In our previous post on the topic, we used output formatters to determine how Behat displays test results. Now we continue with exploring our possibilities on what tests to run together with Behat’s scenario selectors.

Running Behat with default settings executes all the tests found in the features directory. This behavior is a reasonable default, but there are a bunch of use cases when one only wants to  run a subset of them. Examples:

  • Quickly run a scenario or feature while working on it 
  • Test groups requiring different configuration, or that run frequently together (like grouping tests by runtime/complexity or required contexts, or to run tests on multiple servers) 
  • Running a specific test from a generalized test collection. 
    For example, we have tests for common web server configurations and want to run some of them on a site.

CLI options

Let’s see what Behat offers for choosing the scenarios we want to run. First I created a couple of feature files and scenarios.

All

Then I looked at the command line help for hints:

$ ./bin/behat --help
Usage:
 behat [options] [--] [<paths>]

Arguments:
  paths      Optional path(s) to execute. Could be:
               - a dir (features/)
               - a feature (*.feature)
               - a scenario at specific line (*.feature:10).
               - all scenarios at or after a specific line (*.feature:10-*).
               - all scenarios at a line within a specific range (*.feature:10-20).
               - a scenarios list file (*.scenarios).
Options:
--name=NAME   Only executeCall the feature elements which match part
                of the given name or regex. (multiple values allowed)
--tags=TAGS   Only executeCall the features or scenarios with tags
                matching tag filter expression. (multiple values allowed)
--role=ROLE   Only executeCall the features with actor role matching

--name runs scenarios whose Feature or Scenario descriptions contain the given value. Providing multiple values narrows the search to those scenarios that match all the criteria. 

--tags runs scenarios that are tagged with the given value. Unlike --name, --tags does not match tag names containing the value, so you cannot use, for example, a tag name prefix to run multiple tags dynamically. Also, according to the old behat documentation, tags support "&&" (and), "," (or) and "~" (not) operators in the value string.

--role runs features that belong to a given user role. Gherkin 4 can guess the user role from the feature description if it contains the line “As a(n) …”.

name tags

Running a file from CLI

We can tell behat explicitly to run one specific feature file by providing them as an argument. Despite the CLI help stating the opposite, it accepts only one path at a time and supports no wildcards (Github/Behat#834).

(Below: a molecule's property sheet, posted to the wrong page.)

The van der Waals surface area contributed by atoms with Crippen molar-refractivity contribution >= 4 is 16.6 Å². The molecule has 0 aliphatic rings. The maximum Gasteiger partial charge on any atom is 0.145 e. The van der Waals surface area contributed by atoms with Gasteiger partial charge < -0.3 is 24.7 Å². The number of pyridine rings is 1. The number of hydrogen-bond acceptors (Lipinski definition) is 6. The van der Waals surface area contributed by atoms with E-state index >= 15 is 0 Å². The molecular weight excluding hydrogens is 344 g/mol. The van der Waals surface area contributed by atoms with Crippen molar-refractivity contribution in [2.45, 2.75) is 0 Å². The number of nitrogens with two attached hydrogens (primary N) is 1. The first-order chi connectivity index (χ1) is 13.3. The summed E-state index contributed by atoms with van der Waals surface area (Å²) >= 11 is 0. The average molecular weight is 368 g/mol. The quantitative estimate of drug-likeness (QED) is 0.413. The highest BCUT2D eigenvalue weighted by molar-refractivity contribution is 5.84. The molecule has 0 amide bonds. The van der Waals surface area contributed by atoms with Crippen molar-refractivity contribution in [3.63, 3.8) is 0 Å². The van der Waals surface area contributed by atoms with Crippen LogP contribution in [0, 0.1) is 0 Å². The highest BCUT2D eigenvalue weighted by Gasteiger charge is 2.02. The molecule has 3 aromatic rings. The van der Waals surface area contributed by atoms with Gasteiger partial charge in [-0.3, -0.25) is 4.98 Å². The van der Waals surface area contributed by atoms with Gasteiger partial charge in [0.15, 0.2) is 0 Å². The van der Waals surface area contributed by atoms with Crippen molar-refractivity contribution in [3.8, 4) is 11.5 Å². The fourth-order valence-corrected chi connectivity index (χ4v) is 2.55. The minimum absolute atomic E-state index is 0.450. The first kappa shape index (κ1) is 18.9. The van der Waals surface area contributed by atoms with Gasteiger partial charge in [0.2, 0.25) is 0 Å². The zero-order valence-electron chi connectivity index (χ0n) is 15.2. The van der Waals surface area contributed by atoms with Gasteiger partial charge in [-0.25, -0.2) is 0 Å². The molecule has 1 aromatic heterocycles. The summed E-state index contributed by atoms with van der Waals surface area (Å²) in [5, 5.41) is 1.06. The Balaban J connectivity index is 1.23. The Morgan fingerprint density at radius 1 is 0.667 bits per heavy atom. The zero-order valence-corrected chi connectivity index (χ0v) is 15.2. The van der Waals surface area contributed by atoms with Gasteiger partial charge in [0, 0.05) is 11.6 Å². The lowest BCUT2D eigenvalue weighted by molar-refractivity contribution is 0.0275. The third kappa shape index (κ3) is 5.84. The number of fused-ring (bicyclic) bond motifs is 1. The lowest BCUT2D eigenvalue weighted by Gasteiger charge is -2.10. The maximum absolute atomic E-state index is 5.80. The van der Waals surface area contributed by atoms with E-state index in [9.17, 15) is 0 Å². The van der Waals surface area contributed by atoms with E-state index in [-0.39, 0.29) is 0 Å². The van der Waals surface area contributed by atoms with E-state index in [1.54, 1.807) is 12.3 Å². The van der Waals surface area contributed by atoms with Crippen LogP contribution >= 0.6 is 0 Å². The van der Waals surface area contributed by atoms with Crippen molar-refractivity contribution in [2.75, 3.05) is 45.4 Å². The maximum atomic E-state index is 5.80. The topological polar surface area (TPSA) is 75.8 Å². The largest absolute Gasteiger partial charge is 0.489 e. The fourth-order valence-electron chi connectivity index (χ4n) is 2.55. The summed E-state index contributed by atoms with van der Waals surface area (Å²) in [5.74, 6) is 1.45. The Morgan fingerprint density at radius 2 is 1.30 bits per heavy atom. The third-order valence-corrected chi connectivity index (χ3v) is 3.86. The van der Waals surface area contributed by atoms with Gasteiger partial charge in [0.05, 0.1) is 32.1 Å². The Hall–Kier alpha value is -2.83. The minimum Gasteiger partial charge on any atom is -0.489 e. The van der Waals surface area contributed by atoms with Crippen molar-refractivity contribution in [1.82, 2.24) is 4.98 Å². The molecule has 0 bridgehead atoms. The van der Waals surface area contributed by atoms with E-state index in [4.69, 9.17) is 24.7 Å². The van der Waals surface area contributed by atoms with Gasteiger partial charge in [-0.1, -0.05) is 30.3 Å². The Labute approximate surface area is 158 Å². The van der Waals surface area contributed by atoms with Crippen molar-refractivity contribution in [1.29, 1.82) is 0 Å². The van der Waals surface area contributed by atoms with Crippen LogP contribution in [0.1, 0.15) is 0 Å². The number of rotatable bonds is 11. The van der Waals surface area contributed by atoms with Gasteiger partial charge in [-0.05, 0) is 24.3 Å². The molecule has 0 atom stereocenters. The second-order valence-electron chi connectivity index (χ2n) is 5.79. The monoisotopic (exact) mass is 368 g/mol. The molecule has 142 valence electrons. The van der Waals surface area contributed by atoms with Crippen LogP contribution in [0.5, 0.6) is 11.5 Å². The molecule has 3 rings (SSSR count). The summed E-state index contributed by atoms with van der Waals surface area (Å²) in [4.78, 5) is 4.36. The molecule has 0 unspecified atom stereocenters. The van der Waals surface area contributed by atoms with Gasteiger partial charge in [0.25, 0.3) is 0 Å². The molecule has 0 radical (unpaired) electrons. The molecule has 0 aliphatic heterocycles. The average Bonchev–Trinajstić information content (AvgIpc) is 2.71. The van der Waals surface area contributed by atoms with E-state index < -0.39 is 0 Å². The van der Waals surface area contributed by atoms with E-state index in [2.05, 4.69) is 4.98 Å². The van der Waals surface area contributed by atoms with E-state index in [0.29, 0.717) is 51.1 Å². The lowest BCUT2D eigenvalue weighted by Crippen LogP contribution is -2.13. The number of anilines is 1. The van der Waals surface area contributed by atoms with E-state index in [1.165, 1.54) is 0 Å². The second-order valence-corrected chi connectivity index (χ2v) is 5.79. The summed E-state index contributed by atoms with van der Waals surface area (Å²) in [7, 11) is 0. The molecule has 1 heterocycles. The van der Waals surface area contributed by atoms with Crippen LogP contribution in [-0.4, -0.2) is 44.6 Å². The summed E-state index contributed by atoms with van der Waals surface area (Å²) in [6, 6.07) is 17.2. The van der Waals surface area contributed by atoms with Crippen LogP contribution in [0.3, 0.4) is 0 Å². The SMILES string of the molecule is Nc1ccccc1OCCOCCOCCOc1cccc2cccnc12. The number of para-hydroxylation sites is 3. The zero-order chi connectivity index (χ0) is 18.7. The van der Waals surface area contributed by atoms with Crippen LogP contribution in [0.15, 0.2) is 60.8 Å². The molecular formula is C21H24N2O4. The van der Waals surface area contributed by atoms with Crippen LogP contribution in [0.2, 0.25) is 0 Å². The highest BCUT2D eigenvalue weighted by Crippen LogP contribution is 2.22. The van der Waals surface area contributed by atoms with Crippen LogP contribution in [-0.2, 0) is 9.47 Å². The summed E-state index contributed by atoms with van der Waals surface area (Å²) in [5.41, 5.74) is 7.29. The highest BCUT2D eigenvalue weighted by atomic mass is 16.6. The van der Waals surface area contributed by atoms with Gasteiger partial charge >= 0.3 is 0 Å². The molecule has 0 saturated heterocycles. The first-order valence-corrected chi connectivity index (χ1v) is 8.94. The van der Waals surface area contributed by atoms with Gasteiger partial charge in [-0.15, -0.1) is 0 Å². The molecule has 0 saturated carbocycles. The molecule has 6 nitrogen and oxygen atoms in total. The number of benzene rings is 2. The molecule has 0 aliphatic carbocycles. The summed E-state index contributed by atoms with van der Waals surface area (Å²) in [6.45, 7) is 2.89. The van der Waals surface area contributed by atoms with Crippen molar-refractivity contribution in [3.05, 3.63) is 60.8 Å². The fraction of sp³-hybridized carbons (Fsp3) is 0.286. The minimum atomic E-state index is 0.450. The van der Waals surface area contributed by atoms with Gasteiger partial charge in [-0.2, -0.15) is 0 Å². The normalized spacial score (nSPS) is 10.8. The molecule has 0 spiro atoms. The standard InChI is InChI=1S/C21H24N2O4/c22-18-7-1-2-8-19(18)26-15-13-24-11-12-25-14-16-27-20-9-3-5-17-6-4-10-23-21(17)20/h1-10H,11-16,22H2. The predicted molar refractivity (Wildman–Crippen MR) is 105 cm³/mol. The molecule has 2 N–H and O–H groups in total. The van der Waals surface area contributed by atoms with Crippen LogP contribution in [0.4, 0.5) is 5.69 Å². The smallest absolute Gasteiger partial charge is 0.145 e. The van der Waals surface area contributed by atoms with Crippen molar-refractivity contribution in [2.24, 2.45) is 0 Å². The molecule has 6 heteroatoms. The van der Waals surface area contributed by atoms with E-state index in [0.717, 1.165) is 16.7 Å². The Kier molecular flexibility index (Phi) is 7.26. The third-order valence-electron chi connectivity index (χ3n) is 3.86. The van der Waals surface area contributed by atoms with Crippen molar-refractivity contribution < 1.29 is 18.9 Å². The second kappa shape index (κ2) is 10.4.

behat features/one.feature

Running either behat -- PATH1 PATH2 or behat PATH1 PATH2 yields an error.

You can select a portion of the file by providing a line number selector to the CLI. For example:  

behat /home/me/devel/behat-test/features/other.feature:32 
behat /home/me/devel/behat-test/features/other.feature:32-40

Behat will only execute the scenarios whose title lines fall in this interval. (Unfortunately the line number selection only works with absolute paths when using the Drupal extension. [see Github/Behat#731])

selectors

Scenarios file

If we specify a path file ending in ".scenarios", behat will iterate over its lines and try to interpret them as a feature path. For example, we have a "user.scenarios" file with contents

features/user-create.feature
features/user-edit.feature

Then running behat user.scenarios executes the scenarios in both features.

Scenarios file

Suites

CLI options are handy for exploration or development, but get clumsy when more detailed and complex options are required. It is recommended to collect tests that are frequently run together in suites. Suites are high-level test groups defined in behat.yml with completely separate configuration.

An example behat.yml: 

  1. default:
  2.   suites:
  3.     user_crud:
  4.       paths:
  5.         - '%paths.base%/features/user-create.feature'
  6.         - '%paths.base%/features/user-misc.feature:42'
  7.       filters:
  8.         name: '...'
  9.     slow_js:
  10.       filters:
  11.         tags: '@slow&&@js'

Running behat --suite=user_crud executes all scenarios in features/user-create.feature and features/user-misc.feature. Running behat --suite=slow_js searches across all feature files and executes any scenario tagged with @slow and @js.

Suites are well-documented on behat.org so I’m not covering them in detail here.

These are the most important test selection features in Behat, and those having any unexpected behavior. I personally miss some more dynamic mechanisms like regexp support for selectors or tags, but for most use cases it has a sufficient kit to work with.